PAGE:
Although unrelated to a nuclear device, DHS is concerned about threats to nuclear power plants in the United States that could result in large-scale radiation exposure. Therefore, I&A’s Critical Infrastructure Threat Analysis Division works with the Department of Energy, Nuclear Regulatory Commission, and the private sector to assess suspicious activity at nuclear sites, evaluate and mitigate vulnerabilities, and provide threat warning information to these partners.

I&A also is responsible for ensuring that DHS’ preparedness and response planners have an appropriate understanding of the nuclear terrorist threat. It is important for these planners and response officials to understand that there is a range of yields and impacts that can be caused by a nuclear device—from a fizzle to significant yield. Based on our understanding of adversary capabilities, we ensure that the range of planning scenarios is commensurate with threat assessments. Using I&A-provided intelligence and threat input, the Office of Health Affairs assesses medical impacts which inform strategic and operational planning activities for DHS. The Federal Emergency Management Agency’s Deputy Administrator for National Preparedness uses I&A input to develop its strategic response guidance and incident management plans under the National Response Framework.

Intelligence Support to State, Local, and Tribal Partners

DHS has a lead role in providing threat information, situational awareness, and context on nuclear threats to our State, local, tribal and private sector partners. Given the technical nature of nuclear devices and the broad customer base, DHS is providing baseline information on how a field officer might identify components of a nuclear device, differentiate radiological from nuclear devices, training on the potential effects of a nuclear device, and ensuring that our partners understand the range of impacts from a nuclear device. DHS provides this information via unclassified and classified products, as well as secure video teleconferences and in-person threat briefings at State and Local Fusion Centers.

The Nuclear Terrorism Threat to the Homeland

Although we have an understanding of terrorist’s intent to acquire nuclear weapons, we are less certain about terrorists’ capability to acquire or develop a nuclear device. Substantial intent to develop weapons of mass destruction is well documented in the media. Through publicly released recordings, interviews, and Internet postings, some terrorists have told us that they are interested in such weapons.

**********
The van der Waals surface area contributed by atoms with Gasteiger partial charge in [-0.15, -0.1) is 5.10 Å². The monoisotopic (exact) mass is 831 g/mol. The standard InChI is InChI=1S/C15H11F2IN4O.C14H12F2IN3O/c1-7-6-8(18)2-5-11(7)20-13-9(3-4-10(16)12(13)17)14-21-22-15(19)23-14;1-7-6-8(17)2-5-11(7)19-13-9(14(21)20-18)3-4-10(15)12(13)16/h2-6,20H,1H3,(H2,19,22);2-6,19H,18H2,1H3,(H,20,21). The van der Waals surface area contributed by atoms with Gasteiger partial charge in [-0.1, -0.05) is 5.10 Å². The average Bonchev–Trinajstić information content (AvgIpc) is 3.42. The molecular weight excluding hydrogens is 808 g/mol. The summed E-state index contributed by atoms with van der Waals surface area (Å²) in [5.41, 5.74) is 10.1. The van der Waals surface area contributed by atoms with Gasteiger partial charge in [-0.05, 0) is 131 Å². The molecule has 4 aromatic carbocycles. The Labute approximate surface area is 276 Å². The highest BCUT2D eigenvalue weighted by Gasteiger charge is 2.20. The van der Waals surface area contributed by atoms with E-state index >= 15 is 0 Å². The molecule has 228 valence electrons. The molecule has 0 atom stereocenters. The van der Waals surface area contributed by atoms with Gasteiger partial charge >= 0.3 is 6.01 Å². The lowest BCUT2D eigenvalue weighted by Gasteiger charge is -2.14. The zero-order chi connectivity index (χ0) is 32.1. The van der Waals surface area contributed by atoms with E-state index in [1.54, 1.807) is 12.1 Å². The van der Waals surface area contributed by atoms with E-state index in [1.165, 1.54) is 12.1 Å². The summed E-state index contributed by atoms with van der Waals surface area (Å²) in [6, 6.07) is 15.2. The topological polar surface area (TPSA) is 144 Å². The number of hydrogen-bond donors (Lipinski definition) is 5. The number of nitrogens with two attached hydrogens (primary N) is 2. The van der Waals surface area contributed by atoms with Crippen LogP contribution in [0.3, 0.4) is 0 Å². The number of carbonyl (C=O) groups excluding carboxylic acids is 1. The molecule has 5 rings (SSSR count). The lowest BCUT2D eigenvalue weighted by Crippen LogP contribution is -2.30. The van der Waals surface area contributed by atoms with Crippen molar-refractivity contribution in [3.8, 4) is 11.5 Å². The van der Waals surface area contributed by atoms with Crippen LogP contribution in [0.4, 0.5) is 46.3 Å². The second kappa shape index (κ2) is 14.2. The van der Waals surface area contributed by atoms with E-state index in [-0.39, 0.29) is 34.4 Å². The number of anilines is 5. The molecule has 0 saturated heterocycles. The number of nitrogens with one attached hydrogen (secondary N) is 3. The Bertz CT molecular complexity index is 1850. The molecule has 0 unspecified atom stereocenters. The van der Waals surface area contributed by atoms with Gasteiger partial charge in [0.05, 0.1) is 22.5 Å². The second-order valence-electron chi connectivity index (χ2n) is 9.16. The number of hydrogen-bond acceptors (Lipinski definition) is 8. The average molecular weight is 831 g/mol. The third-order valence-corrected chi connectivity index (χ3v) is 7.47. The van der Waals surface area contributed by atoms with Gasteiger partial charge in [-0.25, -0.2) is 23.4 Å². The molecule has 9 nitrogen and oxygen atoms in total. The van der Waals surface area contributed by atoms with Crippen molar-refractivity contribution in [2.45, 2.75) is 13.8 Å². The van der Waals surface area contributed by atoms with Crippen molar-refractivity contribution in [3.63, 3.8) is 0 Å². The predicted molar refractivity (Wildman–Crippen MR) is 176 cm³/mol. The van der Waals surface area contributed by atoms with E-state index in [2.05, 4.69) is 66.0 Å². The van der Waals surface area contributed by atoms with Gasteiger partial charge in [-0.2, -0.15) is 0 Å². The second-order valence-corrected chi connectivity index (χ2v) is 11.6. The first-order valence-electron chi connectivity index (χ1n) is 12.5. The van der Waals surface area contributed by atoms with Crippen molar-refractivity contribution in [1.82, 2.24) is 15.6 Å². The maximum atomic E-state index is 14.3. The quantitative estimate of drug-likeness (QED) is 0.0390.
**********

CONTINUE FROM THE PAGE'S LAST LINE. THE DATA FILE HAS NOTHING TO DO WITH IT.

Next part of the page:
• Usama bin Laden in a 1999 interview discussed his religious duty to acquire chemical and nuclear weapons. Also, in 2003, extremist cleric Nasir bin Hamd al-Fahd issued a fatwa in which he declares that Islamic law permits the use of weapons of mass destruction for jihad.

As you can appreciate however, there are non-trivial challenges to developing a nuclear device—primarily the acquisition of sufficient weapons-usable nuclear material. This is the biggest obstacle; without sufficient amounts of weapons-usable nuclear material, a terrorist cannot develop a nuclear weapon. Additional obstacles include devising a feasible nuclear design, device fabrication, and avoiding detection during delivery to target. However, the acquisition of material remains the biggest challenge. If a terrorist group obtains sufficient quantity and quality of nuclear material, the challenges of developing a nuclear device would be extraordinarily complex but not be insurmountable. Therefore, securing nuclear material and combating smuggling of weapons-usable nuclear materials is critical to preventing terrorists from acquiring a nuclear device. Protecting weapons-usable nuclear material worldwide is one of the best actions to protect the Homeland. However, we need to ensure that we have a layered defense against the potential threat, since we cannot guarantee success across any one layer of the GNDA.